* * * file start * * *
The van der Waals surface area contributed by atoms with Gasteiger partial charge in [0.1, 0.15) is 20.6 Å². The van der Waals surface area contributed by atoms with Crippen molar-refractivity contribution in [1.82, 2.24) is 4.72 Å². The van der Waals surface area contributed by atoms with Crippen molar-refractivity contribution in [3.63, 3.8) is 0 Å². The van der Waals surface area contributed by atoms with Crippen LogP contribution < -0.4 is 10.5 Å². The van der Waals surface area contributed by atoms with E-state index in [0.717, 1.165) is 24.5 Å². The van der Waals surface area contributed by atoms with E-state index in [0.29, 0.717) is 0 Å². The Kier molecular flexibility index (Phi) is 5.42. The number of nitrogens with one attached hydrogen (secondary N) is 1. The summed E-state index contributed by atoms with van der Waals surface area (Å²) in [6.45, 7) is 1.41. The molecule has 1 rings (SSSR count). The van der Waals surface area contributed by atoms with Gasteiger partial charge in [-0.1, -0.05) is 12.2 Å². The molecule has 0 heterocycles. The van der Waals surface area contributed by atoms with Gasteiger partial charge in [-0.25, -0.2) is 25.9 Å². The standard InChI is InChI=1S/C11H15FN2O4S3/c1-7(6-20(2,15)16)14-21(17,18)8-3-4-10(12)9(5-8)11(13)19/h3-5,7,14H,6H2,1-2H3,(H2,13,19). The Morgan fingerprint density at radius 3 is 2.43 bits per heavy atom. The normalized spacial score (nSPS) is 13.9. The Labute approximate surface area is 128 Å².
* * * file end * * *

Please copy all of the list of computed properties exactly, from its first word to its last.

The van der Waals surface area contributed by atoms with Gasteiger partial charge in [0.1, 0.15) is 20.6 Å². The van der Waals surface area contributed by atoms with Crippen molar-refractivity contribution in [1.82, 2.24) is 4.72 Å². The van der Waals surface area contributed by atoms with Crippen molar-refractivity contribution in [3.63, 3.8) is 0 Å². The van der Waals surface area contributed by atoms with Crippen LogP contribution < -0.4 is 10.5 Å². The van der Waals surface area contributed by atoms with E-state index in [0.717, 1.165) is 24.5 Å². The van der Waals surface area contributed by atoms with E-state index in [0.29, 0.717) is 0 Å². The Kier molecular flexibility index (Phi) is 5.42. The number of nitrogens with one attached hydrogen (secondary N) is 1. The summed E-state index contributed by atoms with van der Waals surface area (Å²) in [6.45, 7) is 1.41. The molecule has 1 rings (SSSR count). The van der Waals surface area contributed by atoms with Gasteiger partial charge in [-0.1, -0.05) is 12.2 Å². The molecule has 0 heterocycles. The van der Waals surface area contributed by atoms with Gasteiger partial charge in [-0.25, -0.2) is 25.9 Å². The standard InChI is InChI=1S/C11H15FN2O4S3/c1-7(6-20(2,15)16)14-21(17,18)8-3-4-10(12)9(5-8)11(13)19/h3-5,7,14H,6H2,1-2H3,(H2,13,19). The Morgan fingerprint density at radius 3 is 2.43 bits per heavy atom. The normalized spacial score (nSPS) is 13.9. The Labute approximate surface area is 128 Å².